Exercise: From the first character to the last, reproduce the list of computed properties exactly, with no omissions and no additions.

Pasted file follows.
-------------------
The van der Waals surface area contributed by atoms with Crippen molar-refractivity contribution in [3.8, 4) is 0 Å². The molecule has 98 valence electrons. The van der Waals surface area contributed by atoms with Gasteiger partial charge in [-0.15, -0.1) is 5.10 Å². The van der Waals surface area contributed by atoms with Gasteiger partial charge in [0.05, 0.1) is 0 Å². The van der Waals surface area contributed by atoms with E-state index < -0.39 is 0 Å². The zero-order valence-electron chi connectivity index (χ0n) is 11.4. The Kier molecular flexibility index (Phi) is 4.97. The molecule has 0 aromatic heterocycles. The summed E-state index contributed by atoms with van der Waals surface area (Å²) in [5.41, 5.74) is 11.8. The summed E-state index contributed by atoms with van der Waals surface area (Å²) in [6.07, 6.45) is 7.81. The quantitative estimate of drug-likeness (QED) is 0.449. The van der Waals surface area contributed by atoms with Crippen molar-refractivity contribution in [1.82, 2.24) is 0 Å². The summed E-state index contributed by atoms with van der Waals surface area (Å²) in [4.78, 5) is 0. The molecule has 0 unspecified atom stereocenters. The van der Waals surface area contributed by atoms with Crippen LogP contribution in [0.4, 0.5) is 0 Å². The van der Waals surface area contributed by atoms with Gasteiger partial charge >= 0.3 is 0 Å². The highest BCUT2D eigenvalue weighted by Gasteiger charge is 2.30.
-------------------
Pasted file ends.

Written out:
The van der Waals surface area contributed by atoms with Crippen molar-refractivity contribution in [3.8, 4) is 0 Å². The molecule has 98 valence electrons. The van der Waals surface area contributed by atoms with Gasteiger partial charge in [-0.15, -0.1) is 5.10 Å². The van der Waals surface area contributed by atoms with Gasteiger partial charge in [0.05, 0.1) is 0 Å². The van der Waals surface area contributed by atoms with E-state index < -0.39 is 0 Å². The zero-order valence-electron chi connectivity index (χ0n) is 11.4. The Kier molecular flexibility index (Phi) is 4.97. The molecule has 0 aromatic heterocycles. The summed E-state index contributed by atoms with van der Waals surface area (Å²) in [5.41, 5.74) is 11.8. The summed E-state index contributed by atoms with van der Waals surface area (Å²) in [6.07, 6.45) is 7.81. The quantitative estimate of drug-likeness (QED) is 0.449. The van der Waals surface area contributed by atoms with Crippen molar-refractivity contribution in [1.82, 2.24) is 0 Å². The summed E-state index contributed by atoms with van der Waals surface area (Å²) in [4.78, 5) is 0. The molecule has 0 unspecified atom stereocenters. The van der Waals surface area contributed by atoms with Crippen LogP contribution in [0.4, 0.5) is 0 Å². The van der Waals surface area contributed by atoms with Gasteiger partial charge >= 0.3 is 0 Å². The highest BCUT2D eigenvalue weighted by Gasteiger charge is 2.30.